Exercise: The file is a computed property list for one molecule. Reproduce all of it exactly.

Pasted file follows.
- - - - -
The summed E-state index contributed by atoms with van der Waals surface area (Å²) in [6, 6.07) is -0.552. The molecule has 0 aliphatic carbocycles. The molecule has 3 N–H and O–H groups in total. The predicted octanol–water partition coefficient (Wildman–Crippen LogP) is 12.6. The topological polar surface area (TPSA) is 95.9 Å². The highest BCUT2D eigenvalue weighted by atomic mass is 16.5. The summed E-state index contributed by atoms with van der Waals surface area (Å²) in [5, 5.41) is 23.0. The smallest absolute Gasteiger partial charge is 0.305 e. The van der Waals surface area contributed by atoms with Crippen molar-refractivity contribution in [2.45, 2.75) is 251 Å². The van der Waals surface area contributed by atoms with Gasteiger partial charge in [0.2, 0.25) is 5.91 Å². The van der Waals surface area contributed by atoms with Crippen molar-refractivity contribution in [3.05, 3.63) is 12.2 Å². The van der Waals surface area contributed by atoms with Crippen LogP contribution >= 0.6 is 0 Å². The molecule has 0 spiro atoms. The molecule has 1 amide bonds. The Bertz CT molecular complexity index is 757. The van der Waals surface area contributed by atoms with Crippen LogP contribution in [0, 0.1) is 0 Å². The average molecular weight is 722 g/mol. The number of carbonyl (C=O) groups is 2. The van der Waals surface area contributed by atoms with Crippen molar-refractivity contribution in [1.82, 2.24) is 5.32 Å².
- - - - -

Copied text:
The summed E-state index contributed by atoms with van der Waals surface area (Å²) in [6, 6.07) is -0.552. The molecule has 0 aliphatic carbocycles. The molecule has 3 N–H and O–H groups in total. The predicted octanol–water partition coefficient (Wildman–Crippen LogP) is 12.6. The topological polar surface area (TPSA) is 95.9 Å². The highest BCUT2D eigenvalue weighted by atomic mass is 16.5. The summed E-state index contributed by atoms with van der Waals surface area (Å²) in [5, 5.41) is 23.0. The smallest absolute Gasteiger partial charge is 0.305 e. The van der Waals surface area contributed by atoms with Crippen molar-refractivity contribution in [2.45, 2.75) is 251 Å². The van der Waals surface area contributed by atoms with Gasteiger partial charge in [0.2, 0.25) is 5.91 Å². The van der Waals surface area contributed by atoms with Crippen molar-refractivity contribution in [3.05, 3.63) is 12.2 Å². The van der Waals surface area contributed by atoms with Crippen LogP contribution >= 0.6 is 0 Å². The molecule has 0 spiro atoms. The molecule has 1 amide bonds. The Bertz CT molecular complexity index is 757. The van der Waals surface area contributed by atoms with Crippen LogP contribution in [0, 0.1) is 0 Å². The average molecular weight is 722 g/mol. The number of carbonyl (C=O) groups is 2. The van der Waals surface area contributed by atoms with Crippen molar-refractivity contribution in [1.82, 2.24) is 5.32 Å².